TABLE 3.1 Summary of Decadal Survey Related NOAA Developments

Capability Current Status
NPOESS Canceled in 2010 and split into separate NOAA (JPSS) and Air Force (DWSS) programs. JPSS is experiencing delays as a result of significant shortfalls in the requested funding for FY2011. The joint NASA/NOAA NPP mission was launched successfully on October 28, 2011.

Restore descoped sensors No NPOESS climate sensors flown.

Aerosol Polarimetry Sensor (APS) Failed to reach orbit due to the Glory launch vehicle failure.

Total Solar Irradiance Sensor (TSIS) TIM instrument on Glory failed to reach orbit due to the Glory launch vehicle failure. TSIS (TIM + SIM) is currently NOAA’s highest priority for flight of the canceled NPOESS climate sensors. Several options, including a free-flyer mission for a TIM, are under consideration.

Ozone Monitoring and Profiling Suite (OMPS) - Limb On NPP, but not on JPSS-1. Planned to be included on JPSS-2 launching no earlier than 2019.

Earth Radiation Budget Sensor (ERBS) Clouds and Earth’s Radiant Energy System (CERES) instrument on NPP and JPSS-1 no earlier than 2017; no current plans to fly an ERBS as a follow-on to CERES.

Altimeter (ALT) Canceled on NPOESS/JPSS. Altimetry measurements will be provided by the Jason series of spacecraft; however, in part due to budgetary shortfalls at NOAA, the next in the series, Jason-3, will launch no earlier than April 2014, 6.5 years after the launch of Jason-2. Additional delays are likely due to both budgetary problems and the negative impact of two recent Taurus XL launch failures.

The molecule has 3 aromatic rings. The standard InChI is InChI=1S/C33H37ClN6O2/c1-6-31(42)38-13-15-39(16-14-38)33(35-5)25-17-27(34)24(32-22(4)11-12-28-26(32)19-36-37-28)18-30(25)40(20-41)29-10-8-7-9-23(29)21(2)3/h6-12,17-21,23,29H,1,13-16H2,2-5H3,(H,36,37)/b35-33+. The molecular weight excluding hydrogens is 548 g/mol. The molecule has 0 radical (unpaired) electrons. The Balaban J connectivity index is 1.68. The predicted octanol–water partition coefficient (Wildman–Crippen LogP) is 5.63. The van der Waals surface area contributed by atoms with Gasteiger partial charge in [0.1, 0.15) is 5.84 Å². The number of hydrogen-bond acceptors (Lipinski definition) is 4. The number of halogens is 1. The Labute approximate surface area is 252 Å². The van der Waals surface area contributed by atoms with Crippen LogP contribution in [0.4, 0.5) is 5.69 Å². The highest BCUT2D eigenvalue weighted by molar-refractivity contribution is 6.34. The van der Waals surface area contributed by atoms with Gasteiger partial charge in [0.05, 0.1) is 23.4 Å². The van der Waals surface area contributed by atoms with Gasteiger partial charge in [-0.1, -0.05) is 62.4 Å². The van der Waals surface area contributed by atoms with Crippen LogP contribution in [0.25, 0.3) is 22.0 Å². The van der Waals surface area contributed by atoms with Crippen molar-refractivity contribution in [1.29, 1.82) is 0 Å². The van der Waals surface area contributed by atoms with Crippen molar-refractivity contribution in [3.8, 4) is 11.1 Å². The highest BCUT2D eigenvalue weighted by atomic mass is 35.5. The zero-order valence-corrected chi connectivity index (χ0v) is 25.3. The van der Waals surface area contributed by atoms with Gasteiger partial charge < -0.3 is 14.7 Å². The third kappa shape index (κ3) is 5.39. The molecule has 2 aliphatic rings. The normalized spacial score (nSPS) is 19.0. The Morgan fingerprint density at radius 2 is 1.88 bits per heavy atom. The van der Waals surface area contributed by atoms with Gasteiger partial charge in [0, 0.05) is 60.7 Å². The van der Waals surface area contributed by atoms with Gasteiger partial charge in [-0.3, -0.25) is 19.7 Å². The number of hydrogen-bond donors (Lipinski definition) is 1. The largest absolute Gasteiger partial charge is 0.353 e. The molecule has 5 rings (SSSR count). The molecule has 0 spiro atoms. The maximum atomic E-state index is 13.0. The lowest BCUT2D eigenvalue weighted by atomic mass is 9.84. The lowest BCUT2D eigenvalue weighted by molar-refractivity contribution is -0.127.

Ocean Vector Winds (aka XOVWM) In an effort to establish an operational ocean surface vector wind satellite capability, NOAA NESDIS had been exploring the possibility of flying a U.S. scatterometer (DFS—dual frequency scatterometer) on board the Japan Aerospace Exploration Agency’s (JAXA’s) Global Change Observation Mission (GCOM) satellite series. NOAA has now announced that it does not have the ability to fund this effort and has requested that NASA assume responsibility for the provision of ocean surface vector winds data.

GOES-R/Hyperspectral Environmental Suite (HES) Advanced atmospheric sounder requirement deleted from GOES-R program. As a result, U.S. geosynchronous sounding capability will end after GOES-N/O/P.

COSMIC-2 (aka GPSRO) A plan is in place with the U.S. Air Force for a 12-satellite constellation; however, the President’s budget for NOAA for FY2011 and FY2012, which included funds for COSMIC-2, was zeroed by Congress. As this report went to press, the Air Force announced that it would fund at least six of the payloads for COSMIC-2 and provide a launch.

Deep Space Climate Observatory (DSCOVR) The Earth-viewing instruments of DSCOVR were not identified as a decadal survey priority; however, the survey noted the important use of the DSCOVR spacecraft bus as a platform for space weather instruments at L1. NOAA did not receive funding for DSCOVR in FY2011; however, the FY2012 enacted budget provided $29.8 million. The U.S. Air Force will pay for the launch of DSCOVR, which is now planned for 2014.

The National Academies | 500 Fifth St. N.W. | Washington, D.C. 20001
Copyright © National Academy of Sciences. All rights reserved.
Terms of Use and Privacy Statement